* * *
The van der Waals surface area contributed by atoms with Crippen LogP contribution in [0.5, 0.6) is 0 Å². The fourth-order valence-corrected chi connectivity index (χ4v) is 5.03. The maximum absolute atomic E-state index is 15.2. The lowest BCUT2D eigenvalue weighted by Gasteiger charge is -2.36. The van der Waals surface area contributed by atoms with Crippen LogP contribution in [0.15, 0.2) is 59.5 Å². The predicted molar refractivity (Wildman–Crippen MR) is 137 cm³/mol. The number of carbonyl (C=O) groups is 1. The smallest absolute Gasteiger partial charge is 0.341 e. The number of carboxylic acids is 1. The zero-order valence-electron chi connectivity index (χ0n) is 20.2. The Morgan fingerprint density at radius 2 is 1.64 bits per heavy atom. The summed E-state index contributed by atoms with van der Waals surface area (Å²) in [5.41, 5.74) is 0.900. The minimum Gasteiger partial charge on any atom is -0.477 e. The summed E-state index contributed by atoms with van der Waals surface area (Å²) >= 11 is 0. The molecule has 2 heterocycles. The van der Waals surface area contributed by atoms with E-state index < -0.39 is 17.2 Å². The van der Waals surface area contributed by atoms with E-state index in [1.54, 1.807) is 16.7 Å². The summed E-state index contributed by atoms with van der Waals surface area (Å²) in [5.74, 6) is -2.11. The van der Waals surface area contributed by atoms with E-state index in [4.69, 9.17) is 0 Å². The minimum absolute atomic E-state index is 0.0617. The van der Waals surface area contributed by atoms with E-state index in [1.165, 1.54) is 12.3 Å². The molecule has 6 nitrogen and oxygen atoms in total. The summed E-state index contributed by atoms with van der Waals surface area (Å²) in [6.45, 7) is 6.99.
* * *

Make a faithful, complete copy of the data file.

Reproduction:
The van der Waals surface area contributed by atoms with Crippen LogP contribution in [0.5, 0.6) is 0 Å². The fourth-order valence-corrected chi connectivity index (χ4v) is 5.03. The maximum absolute atomic E-state index is 15.2. The lowest BCUT2D eigenvalue weighted by Gasteiger charge is -2.36. The van der Waals surface area contributed by atoms with Crippen LogP contribution in [0.15, 0.2) is 59.5 Å². The predicted molar refractivity (Wildman–Crippen MR) is 137 cm³/mol. The number of carbonyl (C=O) groups is 1. The smallest absolute Gasteiger partial charge is 0.341 e. The number of carboxylic acids is 1. The zero-order valence-electron chi connectivity index (χ0n) is 20.2. The Morgan fingerprint density at radius 2 is 1.64 bits per heavy atom. The summed E-state index contributed by atoms with van der Waals surface area (Å²) in [5.41, 5.74) is 0.900. The minimum Gasteiger partial charge on any atom is -0.477 e. The summed E-state index contributed by atoms with van der Waals surface area (Å²) >= 11 is 0. The molecule has 2 heterocycles. The van der Waals surface area contributed by atoms with E-state index < -0.39 is 17.2 Å². The van der Waals surface area contributed by atoms with E-state index in [1.54, 1.807) is 16.7 Å². The summed E-state index contributed by atoms with van der Waals surface area (Å²) in [5.74, 6) is -2.11. The van der Waals surface area contributed by atoms with E-state index in [4.69, 9.17) is 0 Å². The minimum absolute atomic E-state index is 0.0617. The van der Waals surface area contributed by atoms with E-state index in [1.165, 1.54) is 12.3 Å². The molecule has 6 nitrogen and oxygen atoms in total. The summed E-state index contributed by atoms with van der Waals surface area (Å²) in [6.45, 7) is 6.99.